Customer development and gaining customer traction is vital to be able to build your startup successfully. Investors want to know that someone somewhere wants to use your product and that they’ll pay for it.
In the world of tech enabled startups, this is relatively simple. You can prove customer traction through having users signed up (or even better, paying customers) and interacting with your app or website within a couple of weeks.
However, in the world of deep tech startups, where the product may not be ready or usable for months, if not years, how do you prove customers want what you’re building? How do you show that a customer really wants your product?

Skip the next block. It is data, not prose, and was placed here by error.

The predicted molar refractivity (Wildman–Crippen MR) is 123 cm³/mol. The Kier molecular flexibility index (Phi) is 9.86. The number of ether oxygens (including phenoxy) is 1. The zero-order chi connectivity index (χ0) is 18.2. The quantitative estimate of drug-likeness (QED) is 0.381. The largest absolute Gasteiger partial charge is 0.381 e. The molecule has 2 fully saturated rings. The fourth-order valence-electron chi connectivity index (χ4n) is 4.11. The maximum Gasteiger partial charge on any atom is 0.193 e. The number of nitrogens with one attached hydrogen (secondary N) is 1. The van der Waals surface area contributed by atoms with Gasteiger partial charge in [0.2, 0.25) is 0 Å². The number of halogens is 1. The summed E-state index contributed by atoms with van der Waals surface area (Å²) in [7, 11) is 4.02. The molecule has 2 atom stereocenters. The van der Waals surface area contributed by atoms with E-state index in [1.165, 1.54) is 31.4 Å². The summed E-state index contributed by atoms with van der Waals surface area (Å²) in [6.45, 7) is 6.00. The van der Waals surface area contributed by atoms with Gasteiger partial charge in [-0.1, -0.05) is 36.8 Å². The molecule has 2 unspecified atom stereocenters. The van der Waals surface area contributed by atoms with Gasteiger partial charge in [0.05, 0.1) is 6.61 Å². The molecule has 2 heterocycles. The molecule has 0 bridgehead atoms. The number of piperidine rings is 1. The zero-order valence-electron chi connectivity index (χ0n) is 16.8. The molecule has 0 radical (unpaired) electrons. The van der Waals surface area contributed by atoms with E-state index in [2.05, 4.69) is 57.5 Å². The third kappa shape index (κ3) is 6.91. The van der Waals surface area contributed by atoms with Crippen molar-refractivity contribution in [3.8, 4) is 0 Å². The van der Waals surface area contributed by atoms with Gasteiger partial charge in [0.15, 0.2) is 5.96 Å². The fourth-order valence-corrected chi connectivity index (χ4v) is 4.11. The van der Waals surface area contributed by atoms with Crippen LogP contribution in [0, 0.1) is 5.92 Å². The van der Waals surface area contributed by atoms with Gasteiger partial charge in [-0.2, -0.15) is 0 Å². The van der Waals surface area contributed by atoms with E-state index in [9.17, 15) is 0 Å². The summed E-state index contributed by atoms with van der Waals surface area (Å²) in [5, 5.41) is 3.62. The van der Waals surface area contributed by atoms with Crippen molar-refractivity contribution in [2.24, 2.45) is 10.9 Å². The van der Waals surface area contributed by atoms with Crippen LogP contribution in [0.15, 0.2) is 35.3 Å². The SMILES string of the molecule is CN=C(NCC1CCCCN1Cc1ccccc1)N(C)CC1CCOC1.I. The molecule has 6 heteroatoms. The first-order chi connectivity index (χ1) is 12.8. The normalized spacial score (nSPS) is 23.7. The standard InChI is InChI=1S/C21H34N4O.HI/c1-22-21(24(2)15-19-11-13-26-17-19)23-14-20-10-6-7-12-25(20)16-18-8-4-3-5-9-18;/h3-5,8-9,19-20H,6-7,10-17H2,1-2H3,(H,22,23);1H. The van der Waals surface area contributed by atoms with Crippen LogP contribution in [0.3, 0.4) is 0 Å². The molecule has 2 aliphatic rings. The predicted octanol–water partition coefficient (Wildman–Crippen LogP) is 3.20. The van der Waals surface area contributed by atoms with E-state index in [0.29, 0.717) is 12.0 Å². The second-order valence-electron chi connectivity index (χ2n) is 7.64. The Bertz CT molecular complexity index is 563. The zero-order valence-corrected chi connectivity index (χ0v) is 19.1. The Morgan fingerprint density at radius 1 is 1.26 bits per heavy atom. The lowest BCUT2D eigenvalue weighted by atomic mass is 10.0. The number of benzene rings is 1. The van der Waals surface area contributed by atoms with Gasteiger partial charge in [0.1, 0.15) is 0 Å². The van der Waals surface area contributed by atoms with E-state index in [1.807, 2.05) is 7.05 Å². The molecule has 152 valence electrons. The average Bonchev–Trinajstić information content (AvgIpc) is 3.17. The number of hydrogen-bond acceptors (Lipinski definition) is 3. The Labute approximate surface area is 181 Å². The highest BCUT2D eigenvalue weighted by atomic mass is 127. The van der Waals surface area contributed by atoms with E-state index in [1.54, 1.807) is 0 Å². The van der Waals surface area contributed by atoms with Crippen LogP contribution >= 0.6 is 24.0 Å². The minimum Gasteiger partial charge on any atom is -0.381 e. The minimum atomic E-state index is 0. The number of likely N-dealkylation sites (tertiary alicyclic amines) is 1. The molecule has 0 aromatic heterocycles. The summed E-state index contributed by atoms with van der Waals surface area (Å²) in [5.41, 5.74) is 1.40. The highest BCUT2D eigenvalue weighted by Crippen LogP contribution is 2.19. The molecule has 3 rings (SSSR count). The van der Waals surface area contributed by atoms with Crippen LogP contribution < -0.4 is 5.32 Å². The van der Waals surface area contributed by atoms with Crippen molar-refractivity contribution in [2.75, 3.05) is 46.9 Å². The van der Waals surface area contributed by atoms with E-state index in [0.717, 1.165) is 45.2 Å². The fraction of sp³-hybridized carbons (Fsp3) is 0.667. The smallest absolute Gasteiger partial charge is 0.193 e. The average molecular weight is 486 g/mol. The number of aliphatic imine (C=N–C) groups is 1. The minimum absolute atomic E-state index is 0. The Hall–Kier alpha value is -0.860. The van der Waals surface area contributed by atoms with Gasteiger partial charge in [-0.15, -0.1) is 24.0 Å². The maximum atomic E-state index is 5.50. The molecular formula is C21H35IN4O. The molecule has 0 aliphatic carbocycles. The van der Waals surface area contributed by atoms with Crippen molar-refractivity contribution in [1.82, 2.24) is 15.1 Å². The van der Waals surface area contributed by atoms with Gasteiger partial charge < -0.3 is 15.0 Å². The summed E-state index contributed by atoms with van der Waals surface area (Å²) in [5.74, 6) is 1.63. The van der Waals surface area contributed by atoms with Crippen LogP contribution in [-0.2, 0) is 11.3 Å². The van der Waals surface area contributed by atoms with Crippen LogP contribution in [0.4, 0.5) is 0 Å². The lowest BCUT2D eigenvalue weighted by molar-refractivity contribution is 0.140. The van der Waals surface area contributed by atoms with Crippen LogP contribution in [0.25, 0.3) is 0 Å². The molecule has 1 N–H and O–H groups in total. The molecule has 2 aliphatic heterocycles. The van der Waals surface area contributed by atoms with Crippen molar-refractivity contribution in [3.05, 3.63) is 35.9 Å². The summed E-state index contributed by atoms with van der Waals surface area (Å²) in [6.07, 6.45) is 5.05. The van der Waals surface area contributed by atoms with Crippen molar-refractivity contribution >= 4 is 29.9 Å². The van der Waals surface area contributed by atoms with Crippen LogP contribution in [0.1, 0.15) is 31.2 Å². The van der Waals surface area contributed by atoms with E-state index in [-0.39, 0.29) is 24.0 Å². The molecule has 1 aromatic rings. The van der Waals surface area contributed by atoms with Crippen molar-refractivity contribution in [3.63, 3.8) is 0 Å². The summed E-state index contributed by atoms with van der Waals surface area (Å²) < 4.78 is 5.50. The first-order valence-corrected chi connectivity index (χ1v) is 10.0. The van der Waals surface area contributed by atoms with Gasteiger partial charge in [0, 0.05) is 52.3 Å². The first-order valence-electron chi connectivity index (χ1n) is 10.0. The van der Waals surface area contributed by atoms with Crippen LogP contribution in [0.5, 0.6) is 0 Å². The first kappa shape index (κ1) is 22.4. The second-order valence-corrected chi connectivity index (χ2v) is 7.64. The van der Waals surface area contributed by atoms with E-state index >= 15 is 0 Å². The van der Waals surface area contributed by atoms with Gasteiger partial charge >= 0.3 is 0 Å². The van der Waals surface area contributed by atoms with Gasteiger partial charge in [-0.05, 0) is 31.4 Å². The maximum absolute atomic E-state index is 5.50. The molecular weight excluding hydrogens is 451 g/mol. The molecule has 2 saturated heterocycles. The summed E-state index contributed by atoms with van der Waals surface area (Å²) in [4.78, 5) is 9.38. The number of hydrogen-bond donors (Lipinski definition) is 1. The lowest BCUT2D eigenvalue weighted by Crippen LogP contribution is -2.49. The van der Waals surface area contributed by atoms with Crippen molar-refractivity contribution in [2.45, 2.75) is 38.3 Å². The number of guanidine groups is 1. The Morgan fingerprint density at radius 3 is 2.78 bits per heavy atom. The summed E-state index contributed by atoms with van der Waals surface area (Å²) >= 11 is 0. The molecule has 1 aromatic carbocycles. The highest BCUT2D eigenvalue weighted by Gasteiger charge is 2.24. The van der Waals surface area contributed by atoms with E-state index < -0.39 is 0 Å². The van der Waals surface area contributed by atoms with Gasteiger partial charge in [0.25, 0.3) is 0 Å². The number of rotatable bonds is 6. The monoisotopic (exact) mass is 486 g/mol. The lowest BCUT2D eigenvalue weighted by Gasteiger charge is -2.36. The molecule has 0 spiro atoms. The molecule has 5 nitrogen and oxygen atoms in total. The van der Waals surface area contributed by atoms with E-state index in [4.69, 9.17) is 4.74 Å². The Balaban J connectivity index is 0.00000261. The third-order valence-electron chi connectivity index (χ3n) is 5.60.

A Letter of Intent (LOI) has become the typical way for a B2B deep tech company to show that they have customers who want their product.
Investopedia outlines a LOI as “in most major business transactions, a letter of intent (LOI) outlines the terms of a deal and serves as an “agreement to agree” between two parties.”
It’s a light legal document where the customer makes a soft commitment to potentially using your product in the future.